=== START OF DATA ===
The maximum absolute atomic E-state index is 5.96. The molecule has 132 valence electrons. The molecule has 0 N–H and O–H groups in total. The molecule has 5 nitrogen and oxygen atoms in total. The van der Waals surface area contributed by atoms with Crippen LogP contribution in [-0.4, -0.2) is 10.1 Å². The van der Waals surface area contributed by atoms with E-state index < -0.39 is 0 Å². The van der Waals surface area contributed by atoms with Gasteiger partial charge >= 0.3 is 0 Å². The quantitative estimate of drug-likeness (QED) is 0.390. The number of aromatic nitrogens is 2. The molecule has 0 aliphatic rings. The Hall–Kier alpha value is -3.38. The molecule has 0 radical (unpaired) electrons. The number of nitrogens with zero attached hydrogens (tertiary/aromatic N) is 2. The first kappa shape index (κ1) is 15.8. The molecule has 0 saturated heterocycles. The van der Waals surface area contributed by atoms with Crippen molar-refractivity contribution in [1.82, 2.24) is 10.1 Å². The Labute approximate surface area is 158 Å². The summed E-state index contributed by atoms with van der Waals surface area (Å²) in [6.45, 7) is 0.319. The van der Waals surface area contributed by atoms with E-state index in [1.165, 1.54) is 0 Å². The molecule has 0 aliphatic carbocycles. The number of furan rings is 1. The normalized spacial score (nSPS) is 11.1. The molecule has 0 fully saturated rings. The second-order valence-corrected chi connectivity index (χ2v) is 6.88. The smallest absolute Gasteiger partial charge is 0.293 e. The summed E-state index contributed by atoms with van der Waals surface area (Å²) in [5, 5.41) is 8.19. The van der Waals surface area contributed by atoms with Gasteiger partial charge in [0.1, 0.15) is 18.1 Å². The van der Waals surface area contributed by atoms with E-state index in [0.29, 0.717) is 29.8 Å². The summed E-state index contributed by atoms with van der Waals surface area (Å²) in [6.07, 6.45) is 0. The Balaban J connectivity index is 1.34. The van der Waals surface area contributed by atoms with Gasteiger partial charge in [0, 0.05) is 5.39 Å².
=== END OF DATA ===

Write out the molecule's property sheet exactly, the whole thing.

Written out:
The maximum absolute atomic E-state index is 5.96. The molecule has 132 valence electrons. The molecule has 0 N–H and O–H groups in total. The molecule has 5 nitrogen and oxygen atoms in total. The van der Waals surface area contributed by atoms with Crippen LogP contribution in [-0.4, -0.2) is 10.1 Å². The van der Waals surface area contributed by atoms with E-state index < -0.39 is 0 Å². The van der Waals surface area contributed by atoms with Gasteiger partial charge >= 0.3 is 0 Å². The quantitative estimate of drug-likeness (QED) is 0.390. The number of aromatic nitrogens is 2. The molecule has 0 aliphatic rings. The Hall–Kier alpha value is -3.38. The molecule has 0 radical (unpaired) electrons. The number of nitrogens with zero attached hydrogens (tertiary/aromatic N) is 2. The first kappa shape index (κ1) is 15.8. The molecule has 0 saturated heterocycles. The van der Waals surface area contributed by atoms with Crippen molar-refractivity contribution in [1.82, 2.24) is 10.1 Å². The Labute approximate surface area is 158 Å². The summed E-state index contributed by atoms with van der Waals surface area (Å²) in [6.45, 7) is 0.319. The van der Waals surface area contributed by atoms with E-state index in [1.165, 1.54) is 0 Å². The molecule has 0 aliphatic carbocycles. The number of furan rings is 1. The normalized spacial score (nSPS) is 11.1. The molecule has 0 fully saturated rings. The second-order valence-corrected chi connectivity index (χ2v) is 6.88. The smallest absolute Gasteiger partial charge is 0.293 e. The summed E-state index contributed by atoms with van der Waals surface area (Å²) in [5, 5.41) is 8.19. The van der Waals surface area contributed by atoms with Gasteiger partial charge in [0.1, 0.15) is 18.1 Å². The van der Waals surface area contributed by atoms with E-state index in [0.29, 0.717) is 29.8 Å². The summed E-state index contributed by atoms with van der Waals surface area (Å²) in [6.07, 6.45) is 0. The Balaban J connectivity index is 1.34. The van der Waals surface area contributed by atoms with Gasteiger partial charge in [0, 0.05) is 5.39 Å².